Here, John Grant of Goodman Grant Solicitors discusses the ins and outs of selling an NHS dental contract…
Unfortunately, selling an NHS dental practice is not particularly straightforward – and there are number of pertinent considerations that must be taken into account before making the sale.
PDS or GDS?
Knowing what type of contract you have – either a Personal Dental Services (PDS) agreement or a General Dental Services (GDS) contract – is crucial to a successful sale. Unfortunately, PDS contracts, most commonly used by orthodontists, are notoriously difficult to transfer, since they depend entirely on the LATs somewhat unpredictable cooperation. However, dentists who have a PDS contract that is designated for general dental services can easily convert their contract to a more easily transferred GDS contract. The right to convert from one to the other is absolute and the LAT is not permitted to refuse the request.
However, while dentists have been selling their GDS contracts since 2006 without any difficulty, the actual transfer process is not as simple as many might imagine. In truth, the sale or disposition of a GDS Contract is specifically prohibited in the GDS regulations and in the provisions of the actual contracts themselves – which technically makes it impossible to sell an NHS contract in a conventional sense.
Fortunately, however, there are a number of provisions that make selling, or rather transferring, this type of contract possible. These provisions enable a principal dentist (or dentists) to introduce a new partner or partners into the practice. Again, the LAT must be notified – and they require a minimum of 28 days’ notice – but as long as the proposed partner is registered with the GDC, the LAT cannot refuse the request – although it would be fair to say that LATs are becoming more and more fond of introducing their own requirements before agreeing to issue a contract variation notice.
Once the new partner has then been added to the contract, the original partner – the seller – can retire, relinquishing their ownership over the contract and its goodwill. This will typically happen a couple of months after the sale of the practice has been completed. This method has been come to be known as “the Partnership Route” and has been successfully utilised to transfer ownership of NHS dental contracts for the last ten years.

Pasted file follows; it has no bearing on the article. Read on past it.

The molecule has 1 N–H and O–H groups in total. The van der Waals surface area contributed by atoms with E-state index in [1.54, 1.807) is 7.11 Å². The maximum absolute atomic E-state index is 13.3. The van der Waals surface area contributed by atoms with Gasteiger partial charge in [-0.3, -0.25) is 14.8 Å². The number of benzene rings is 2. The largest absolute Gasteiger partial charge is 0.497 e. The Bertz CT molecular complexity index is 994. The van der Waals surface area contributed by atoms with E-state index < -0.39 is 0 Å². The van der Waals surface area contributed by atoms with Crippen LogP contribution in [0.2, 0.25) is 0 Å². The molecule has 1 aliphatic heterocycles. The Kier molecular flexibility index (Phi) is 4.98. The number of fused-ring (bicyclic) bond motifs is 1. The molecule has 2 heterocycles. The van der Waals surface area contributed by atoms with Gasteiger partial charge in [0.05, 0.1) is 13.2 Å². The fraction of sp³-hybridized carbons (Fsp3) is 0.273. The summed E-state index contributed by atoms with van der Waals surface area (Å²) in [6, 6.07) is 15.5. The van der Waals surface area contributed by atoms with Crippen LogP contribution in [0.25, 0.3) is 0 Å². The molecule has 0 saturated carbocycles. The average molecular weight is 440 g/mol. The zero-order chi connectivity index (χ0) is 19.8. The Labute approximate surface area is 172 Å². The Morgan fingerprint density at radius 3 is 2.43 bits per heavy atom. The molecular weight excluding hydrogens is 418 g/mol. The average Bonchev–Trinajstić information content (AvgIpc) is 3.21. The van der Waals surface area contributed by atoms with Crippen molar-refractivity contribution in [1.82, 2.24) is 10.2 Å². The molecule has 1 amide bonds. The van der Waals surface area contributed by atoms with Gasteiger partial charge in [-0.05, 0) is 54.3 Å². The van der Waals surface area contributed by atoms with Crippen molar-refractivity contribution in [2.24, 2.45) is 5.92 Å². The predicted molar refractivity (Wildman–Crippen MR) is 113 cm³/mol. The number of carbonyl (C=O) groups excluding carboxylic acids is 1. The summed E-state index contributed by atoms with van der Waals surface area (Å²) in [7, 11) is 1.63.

The Partnership Route is only applicable for unincorporated practices and, if a practice has incorporated, then a principal wishes to sell they are obliged to take a slightly different approach. The way that most incorporated practices are sold, therefore, is through the sale of the shares of the limited company. The principal, in their capacity as shareholder, must sell their shares to the prospective buyer, thus giving them ownership over the company / practice assets. This will not change the legal status of the practice as contractor to the LAT, but will allow different principals to effectively transfer ownership of a practice.
With the majority of incorporated practices, a change of control clause will have been inserted into the NHS Contract by the LAT when the application to incorporate was given by the LAT. This allows the LAT to retain control over who is the contractor – and means that if a certain percentage of shares are transferred, the LAT will need to be informed and their permission obtained. It is advisable to pay close attention to the wording of these clauses, however, since they are known to vary wildly – and even include stipulations that make it harder to transfer shares.
Help from the experts
Whatever the nature of your contract, the best approach is to always to employ the skills of an experienced dental solicitor, such as those at Goodman Grant, who understand the many different intricacies of buying and selling an NHS contract.
For more information visit www.goodmangrant.co.uk or contact your nearest office:
London: 0203 114 3133
Leeds: 0113 834 3705
Liverpool: 0151 707 0090